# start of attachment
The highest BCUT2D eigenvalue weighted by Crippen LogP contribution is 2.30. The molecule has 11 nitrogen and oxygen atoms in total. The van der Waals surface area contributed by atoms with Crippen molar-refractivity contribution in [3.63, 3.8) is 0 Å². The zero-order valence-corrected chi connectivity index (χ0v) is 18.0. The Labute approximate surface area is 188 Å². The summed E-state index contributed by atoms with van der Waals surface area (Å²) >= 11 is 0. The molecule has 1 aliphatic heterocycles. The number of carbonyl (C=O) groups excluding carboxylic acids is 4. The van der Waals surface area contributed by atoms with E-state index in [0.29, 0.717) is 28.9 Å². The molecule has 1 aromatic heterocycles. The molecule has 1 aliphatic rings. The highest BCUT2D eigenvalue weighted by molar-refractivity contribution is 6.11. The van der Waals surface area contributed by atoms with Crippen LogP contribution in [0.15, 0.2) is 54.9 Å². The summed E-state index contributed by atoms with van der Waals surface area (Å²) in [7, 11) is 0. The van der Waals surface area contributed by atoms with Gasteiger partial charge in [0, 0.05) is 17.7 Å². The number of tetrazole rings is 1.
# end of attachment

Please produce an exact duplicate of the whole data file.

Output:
The highest BCUT2D eigenvalue weighted by Crippen LogP contribution is 2.30. The molecule has 11 nitrogen and oxygen atoms in total. The van der Waals surface area contributed by atoms with Crippen molar-refractivity contribution in [3.63, 3.8) is 0 Å². The zero-order valence-corrected chi connectivity index (χ0v) is 18.0. The Labute approximate surface area is 188 Å². The summed E-state index contributed by atoms with van der Waals surface area (Å²) >= 11 is 0. The molecule has 1 aliphatic heterocycles. The number of carbonyl (C=O) groups excluding carboxylic acids is 4. The van der Waals surface area contributed by atoms with E-state index in [0.29, 0.717) is 28.9 Å². The molecule has 1 aromatic heterocycles. The molecule has 1 aliphatic rings. The highest BCUT2D eigenvalue weighted by molar-refractivity contribution is 6.11. The van der Waals surface area contributed by atoms with Crippen LogP contribution in [0.15, 0.2) is 54.9 Å². The summed E-state index contributed by atoms with van der Waals surface area (Å²) in [7, 11) is 0. The van der Waals surface area contributed by atoms with Gasteiger partial charge in [0, 0.05) is 17.7 Å². The number of tetrazole rings is 1.